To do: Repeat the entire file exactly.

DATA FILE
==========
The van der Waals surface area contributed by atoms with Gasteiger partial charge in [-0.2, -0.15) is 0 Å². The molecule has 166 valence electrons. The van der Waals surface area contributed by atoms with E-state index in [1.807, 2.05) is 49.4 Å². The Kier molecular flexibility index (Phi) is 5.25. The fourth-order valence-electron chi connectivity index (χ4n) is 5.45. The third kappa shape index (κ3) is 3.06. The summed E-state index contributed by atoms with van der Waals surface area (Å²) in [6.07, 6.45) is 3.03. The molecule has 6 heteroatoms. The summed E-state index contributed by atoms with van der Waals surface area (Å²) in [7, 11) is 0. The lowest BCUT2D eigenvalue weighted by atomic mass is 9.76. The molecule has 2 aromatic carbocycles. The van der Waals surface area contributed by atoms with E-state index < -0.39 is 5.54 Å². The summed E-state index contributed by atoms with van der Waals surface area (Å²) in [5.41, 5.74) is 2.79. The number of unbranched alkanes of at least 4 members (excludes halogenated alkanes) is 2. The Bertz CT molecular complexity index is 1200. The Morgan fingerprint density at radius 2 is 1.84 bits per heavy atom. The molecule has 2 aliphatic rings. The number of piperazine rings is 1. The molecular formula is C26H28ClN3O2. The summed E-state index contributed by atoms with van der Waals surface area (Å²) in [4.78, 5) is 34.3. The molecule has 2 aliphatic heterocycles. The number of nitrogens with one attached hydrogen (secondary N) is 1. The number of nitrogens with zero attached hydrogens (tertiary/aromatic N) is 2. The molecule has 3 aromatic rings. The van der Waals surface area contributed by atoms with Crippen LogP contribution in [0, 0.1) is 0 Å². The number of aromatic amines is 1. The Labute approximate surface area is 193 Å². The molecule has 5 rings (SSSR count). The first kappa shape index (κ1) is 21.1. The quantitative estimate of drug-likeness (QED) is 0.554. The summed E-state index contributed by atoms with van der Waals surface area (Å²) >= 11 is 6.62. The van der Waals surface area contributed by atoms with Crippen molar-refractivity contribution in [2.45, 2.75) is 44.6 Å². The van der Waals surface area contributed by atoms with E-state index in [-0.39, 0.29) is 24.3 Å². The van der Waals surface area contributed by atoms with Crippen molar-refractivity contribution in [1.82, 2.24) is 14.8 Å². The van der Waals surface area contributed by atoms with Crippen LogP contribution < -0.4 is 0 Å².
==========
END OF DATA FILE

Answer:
The van der Waals surface area contributed by atoms with Gasteiger partial charge in [-0.2, -0.15) is 0 Å². The molecule has 166 valence electrons. The van der Waals surface area contributed by atoms with E-state index in [1.807, 2.05) is 49.4 Å². The Kier molecular flexibility index (Phi) is 5.25. The fourth-order valence-electron chi connectivity index (χ4n) is 5.45. The third kappa shape index (κ3) is 3.06. The summed E-state index contributed by atoms with van der Waals surface area (Å²) in [6.07, 6.45) is 3.03. The molecule has 6 heteroatoms. The summed E-state index contributed by atoms with van der Waals surface area (Å²) in [7, 11) is 0. The lowest BCUT2D eigenvalue weighted by atomic mass is 9.76. The molecule has 2 aromatic carbocycles. The van der Waals surface area contributed by atoms with E-state index < -0.39 is 5.54 Å². The summed E-state index contributed by atoms with van der Waals surface area (Å²) in [5.41, 5.74) is 2.79. The number of unbranched alkanes of at least 4 members (excludes halogenated alkanes) is 2. The Bertz CT molecular complexity index is 1200. The Morgan fingerprint density at radius 2 is 1.84 bits per heavy atom. The molecule has 2 aliphatic rings. The number of piperazine rings is 1. The molecular formula is C26H28ClN3O2. The summed E-state index contributed by atoms with van der Waals surface area (Å²) in [4.78, 5) is 34.3. The molecule has 2 aliphatic heterocycles. The number of nitrogens with one attached hydrogen (secondary N) is 1. The number of nitrogens with zero attached hydrogens (tertiary/aromatic N) is 2. The molecule has 3 aromatic rings. The van der Waals surface area contributed by atoms with Crippen LogP contribution in [0, 0.1) is 0 Å². The number of aromatic amines is 1. The Labute approximate surface area is 193 Å². The molecule has 5 rings (SSSR count). The first kappa shape index (κ1) is 21.1. The quantitative estimate of drug-likeness (QED) is 0.554. The summed E-state index contributed by atoms with van der Waals surface area (Å²) >= 11 is 6.62. The van der Waals surface area contributed by atoms with Crippen molar-refractivity contribution in [2.45, 2.75) is 44.6 Å². The van der Waals surface area contributed by atoms with E-state index in [-0.39, 0.29) is 24.3 Å². The van der Waals surface area contributed by atoms with Crippen molar-refractivity contribution in [1.82, 2.24) is 14.8 Å². The van der Waals surface area contributed by atoms with Crippen LogP contribution < -0.4 is 0 Å².